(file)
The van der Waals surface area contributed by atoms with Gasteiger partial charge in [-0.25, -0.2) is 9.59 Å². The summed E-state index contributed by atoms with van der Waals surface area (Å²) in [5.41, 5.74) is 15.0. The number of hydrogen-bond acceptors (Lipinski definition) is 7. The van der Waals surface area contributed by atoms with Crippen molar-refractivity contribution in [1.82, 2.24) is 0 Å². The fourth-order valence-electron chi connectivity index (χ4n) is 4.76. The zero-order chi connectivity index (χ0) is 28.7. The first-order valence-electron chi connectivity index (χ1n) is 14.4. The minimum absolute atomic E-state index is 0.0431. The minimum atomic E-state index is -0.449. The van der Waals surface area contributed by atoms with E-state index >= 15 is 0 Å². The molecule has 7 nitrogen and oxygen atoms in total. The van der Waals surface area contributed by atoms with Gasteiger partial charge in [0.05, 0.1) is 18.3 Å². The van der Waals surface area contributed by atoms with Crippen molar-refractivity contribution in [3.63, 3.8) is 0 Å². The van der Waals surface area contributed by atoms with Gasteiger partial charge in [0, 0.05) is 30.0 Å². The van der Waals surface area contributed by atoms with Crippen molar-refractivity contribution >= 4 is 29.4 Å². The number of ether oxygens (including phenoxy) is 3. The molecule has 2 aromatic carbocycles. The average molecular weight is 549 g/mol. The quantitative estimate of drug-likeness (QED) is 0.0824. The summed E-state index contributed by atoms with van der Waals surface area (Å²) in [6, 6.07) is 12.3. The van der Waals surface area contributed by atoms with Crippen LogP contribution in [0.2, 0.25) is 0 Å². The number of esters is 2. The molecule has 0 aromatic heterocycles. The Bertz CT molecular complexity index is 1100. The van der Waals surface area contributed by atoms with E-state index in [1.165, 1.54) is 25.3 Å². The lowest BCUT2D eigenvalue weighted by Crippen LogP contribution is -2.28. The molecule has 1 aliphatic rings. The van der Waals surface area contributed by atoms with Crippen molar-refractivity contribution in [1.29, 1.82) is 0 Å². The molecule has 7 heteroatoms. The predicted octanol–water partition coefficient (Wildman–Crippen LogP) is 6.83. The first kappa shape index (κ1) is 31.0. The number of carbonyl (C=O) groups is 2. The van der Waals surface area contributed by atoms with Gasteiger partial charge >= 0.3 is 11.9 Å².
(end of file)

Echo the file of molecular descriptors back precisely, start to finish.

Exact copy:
The van der Waals surface area contributed by atoms with Gasteiger partial charge in [-0.25, -0.2) is 9.59 Å². The summed E-state index contributed by atoms with van der Waals surface area (Å²) in [5.41, 5.74) is 15.0. The number of hydrogen-bond acceptors (Lipinski definition) is 7. The van der Waals surface area contributed by atoms with Crippen molar-refractivity contribution in [1.82, 2.24) is 0 Å². The fourth-order valence-electron chi connectivity index (χ4n) is 4.76. The zero-order chi connectivity index (χ0) is 28.7. The first-order valence-electron chi connectivity index (χ1n) is 14.4. The minimum absolute atomic E-state index is 0.0431. The minimum atomic E-state index is -0.449. The van der Waals surface area contributed by atoms with E-state index >= 15 is 0 Å². The molecule has 7 nitrogen and oxygen atoms in total. The van der Waals surface area contributed by atoms with Gasteiger partial charge in [0.05, 0.1) is 18.3 Å². The van der Waals surface area contributed by atoms with Crippen molar-refractivity contribution in [3.63, 3.8) is 0 Å². The van der Waals surface area contributed by atoms with Gasteiger partial charge in [0, 0.05) is 30.0 Å². The van der Waals surface area contributed by atoms with Crippen molar-refractivity contribution >= 4 is 29.4 Å². The number of ether oxygens (including phenoxy) is 3. The molecule has 2 aromatic carbocycles. The average molecular weight is 549 g/mol. The quantitative estimate of drug-likeness (QED) is 0.0824. The summed E-state index contributed by atoms with van der Waals surface area (Å²) in [6, 6.07) is 12.3. The van der Waals surface area contributed by atoms with Crippen LogP contribution in [0.2, 0.25) is 0 Å². The number of esters is 2. The molecule has 0 aromatic heterocycles. The Bertz CT molecular complexity index is 1100. The van der Waals surface area contributed by atoms with E-state index in [1.165, 1.54) is 25.3 Å². The lowest BCUT2D eigenvalue weighted by Crippen LogP contribution is -2.28. The molecule has 1 aliphatic rings. The van der Waals surface area contributed by atoms with Crippen molar-refractivity contribution in [1.29, 1.82) is 0 Å². The molecule has 7 heteroatoms. The predicted octanol–water partition coefficient (Wildman–Crippen LogP) is 6.83. The first kappa shape index (κ1) is 31.0. The number of carbonyl (C=O) groups is 2. The van der Waals surface area contributed by atoms with Gasteiger partial charge >= 0.3 is 11.9 Å².